AJ: It depends on what my agreements are. If I have sponsored content, there might be a timeline that I've agreed to. Post these three stories this date, post a Reel [Instagram video] this date, post the last three [Instagram] Stories on this date. Sometimes if it's part of a broader campaign, doesn't matter what my normal queue is, I have to follow that agreement. And then I fill the gaps between that.

So a lot of what I still post is still organic, what I want to eat, what I enjoy, so I post that whenever I want, and I filter that between the content that's expected. If I got a free meal somewhere and I really enjoyed it, and I want to post content from it, then I'm going to do that relatively quickly, so that the restaurant sort of sees that immediate return of having me there. And so that's a bit more freeform, filling in the gaps between solid dates where I have to post.

TO: Do you always get something in exchange for what you're posting?

AJ: Yeah, it's very common. Almost everything that I post is comped. And then if you see a post marked "ad" or see a "sponsored" hashtag, or an Instagram-official sponsored tag on the post, then that's where I get actually paid.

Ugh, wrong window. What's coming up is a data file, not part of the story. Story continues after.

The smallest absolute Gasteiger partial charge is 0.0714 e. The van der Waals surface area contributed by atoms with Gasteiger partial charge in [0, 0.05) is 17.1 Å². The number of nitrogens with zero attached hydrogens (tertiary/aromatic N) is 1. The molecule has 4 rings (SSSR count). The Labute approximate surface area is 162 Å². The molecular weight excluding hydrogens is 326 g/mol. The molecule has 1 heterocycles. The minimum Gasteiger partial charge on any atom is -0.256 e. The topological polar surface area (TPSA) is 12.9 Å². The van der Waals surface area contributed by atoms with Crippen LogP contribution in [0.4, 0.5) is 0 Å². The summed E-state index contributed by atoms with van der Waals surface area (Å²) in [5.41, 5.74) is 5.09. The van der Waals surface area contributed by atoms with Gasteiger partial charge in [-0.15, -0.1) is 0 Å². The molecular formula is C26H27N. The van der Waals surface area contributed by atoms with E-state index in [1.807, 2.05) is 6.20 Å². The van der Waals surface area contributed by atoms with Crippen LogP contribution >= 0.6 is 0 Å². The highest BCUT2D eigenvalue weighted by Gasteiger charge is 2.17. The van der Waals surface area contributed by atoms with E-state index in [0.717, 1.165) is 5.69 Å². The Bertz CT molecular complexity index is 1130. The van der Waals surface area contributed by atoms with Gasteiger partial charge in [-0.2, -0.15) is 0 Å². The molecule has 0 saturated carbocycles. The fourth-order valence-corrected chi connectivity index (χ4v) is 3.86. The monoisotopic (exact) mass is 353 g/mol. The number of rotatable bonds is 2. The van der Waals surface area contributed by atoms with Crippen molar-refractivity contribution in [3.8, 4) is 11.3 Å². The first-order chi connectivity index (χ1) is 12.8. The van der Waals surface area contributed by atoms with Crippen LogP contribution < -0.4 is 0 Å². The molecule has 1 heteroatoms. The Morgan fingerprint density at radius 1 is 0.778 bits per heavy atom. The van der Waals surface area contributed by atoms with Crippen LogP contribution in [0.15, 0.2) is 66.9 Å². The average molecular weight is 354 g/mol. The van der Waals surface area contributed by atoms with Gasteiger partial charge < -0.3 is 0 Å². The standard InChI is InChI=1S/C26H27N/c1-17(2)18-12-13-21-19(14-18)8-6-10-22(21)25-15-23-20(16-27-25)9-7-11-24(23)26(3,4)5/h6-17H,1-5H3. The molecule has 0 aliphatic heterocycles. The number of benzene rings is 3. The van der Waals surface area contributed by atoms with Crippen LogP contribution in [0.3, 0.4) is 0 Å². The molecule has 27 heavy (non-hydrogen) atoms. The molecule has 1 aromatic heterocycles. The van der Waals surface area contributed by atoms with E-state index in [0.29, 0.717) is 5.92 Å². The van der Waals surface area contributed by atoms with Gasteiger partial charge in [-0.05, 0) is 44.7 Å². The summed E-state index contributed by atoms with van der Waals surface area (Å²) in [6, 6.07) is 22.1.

TO: I'm assuming those pay pretty well.

AJ: The one thing to know about pricing is that it's still somewhat of the Wild West, depending on which platforms you're posting to, and who the client is.

Sometimes they'll even come to you with what they're gonna pay and you have to decide whether that fits into your budget. Occasionally it's way more than what you would have told them. It depends on the situation.

TO: What's the low end, and what's the high end?

AJ: In general, it depends on your follower size, and even the time of year, when people are running certain campaigns. I charge anywhere between $600 to $1,200 for certain post packages.

That includes a feed post or two, a certain number of [Instagram] Stories along with it. Influencers of a similar size might charge three or four thousand dollars for the same thing. I know some who are maybe a little smaller who are charging quite a bit less, anywhere from $75 to $500. There's a range.

You might have a client like Panera, who's coming to you with a budget of $1,200 for two posts. You might have a client like Dunkin' who comes to you with even more. I worked with the Chicago Bears, who had a much larger budget, but there was a significant amount of extra work involved, and travel. So there's a lot of variables, but overall it pays pretty well for taking pictures of food and putting it up on the internet for likes.